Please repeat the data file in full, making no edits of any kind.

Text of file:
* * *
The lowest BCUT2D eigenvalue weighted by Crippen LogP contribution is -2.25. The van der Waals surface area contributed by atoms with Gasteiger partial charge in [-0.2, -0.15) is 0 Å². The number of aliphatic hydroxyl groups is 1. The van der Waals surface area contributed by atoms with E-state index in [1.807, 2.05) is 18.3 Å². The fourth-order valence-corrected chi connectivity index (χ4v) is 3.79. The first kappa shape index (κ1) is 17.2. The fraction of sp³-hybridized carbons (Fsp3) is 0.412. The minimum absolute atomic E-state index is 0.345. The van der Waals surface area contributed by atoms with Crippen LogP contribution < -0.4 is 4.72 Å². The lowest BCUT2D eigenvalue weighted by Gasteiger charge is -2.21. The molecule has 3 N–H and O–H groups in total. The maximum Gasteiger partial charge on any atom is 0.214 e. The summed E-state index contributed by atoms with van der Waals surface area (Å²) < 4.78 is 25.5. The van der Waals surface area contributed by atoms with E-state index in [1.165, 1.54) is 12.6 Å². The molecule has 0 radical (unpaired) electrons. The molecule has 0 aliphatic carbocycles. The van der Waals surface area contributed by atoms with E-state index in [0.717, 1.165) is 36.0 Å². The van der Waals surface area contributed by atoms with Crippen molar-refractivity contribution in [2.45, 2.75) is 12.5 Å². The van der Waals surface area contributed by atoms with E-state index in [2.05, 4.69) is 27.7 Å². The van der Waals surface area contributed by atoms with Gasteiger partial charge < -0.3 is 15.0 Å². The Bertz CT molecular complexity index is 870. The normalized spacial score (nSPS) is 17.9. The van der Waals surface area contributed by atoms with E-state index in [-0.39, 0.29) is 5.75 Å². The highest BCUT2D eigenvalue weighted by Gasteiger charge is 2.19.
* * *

The lowest BCUT2D eigenvalue weighted by Crippen LogP contribution is -2.25. The van der Waals surface area contributed by atoms with Gasteiger partial charge in [-0.2, -0.15) is 0 Å². The number of aliphatic hydroxyl groups is 1. The van der Waals surface area contributed by atoms with E-state index in [1.807, 2.05) is 18.3 Å². The fourth-order valence-corrected chi connectivity index (χ4v) is 3.79. The first kappa shape index (κ1) is 17.2. The fraction of sp³-hybridized carbons (Fsp3) is 0.412. The minimum absolute atomic E-state index is 0.345. The van der Waals surface area contributed by atoms with Crippen LogP contribution < -0.4 is 4.72 Å². The lowest BCUT2D eigenvalue weighted by Gasteiger charge is -2.21. The molecule has 3 N–H and O–H groups in total. The maximum Gasteiger partial charge on any atom is 0.214 e. The summed E-state index contributed by atoms with van der Waals surface area (Å²) < 4.78 is 25.5. The van der Waals surface area contributed by atoms with E-state index in [1.165, 1.54) is 12.6 Å². The molecule has 0 radical (unpaired) electrons. The molecule has 0 aliphatic carbocycles. The van der Waals surface area contributed by atoms with E-state index in [0.717, 1.165) is 36.0 Å². The van der Waals surface area contributed by atoms with Crippen molar-refractivity contribution in [2.45, 2.75) is 12.5 Å². The van der Waals surface area contributed by atoms with E-state index in [2.05, 4.69) is 27.7 Å². The van der Waals surface area contributed by atoms with Gasteiger partial charge < -0.3 is 15.0 Å². The Bertz CT molecular complexity index is 870. The normalized spacial score (nSPS) is 17.9. The van der Waals surface area contributed by atoms with E-state index in [-0.39, 0.29) is 5.75 Å². The highest BCUT2D eigenvalue weighted by Gasteiger charge is 2.19.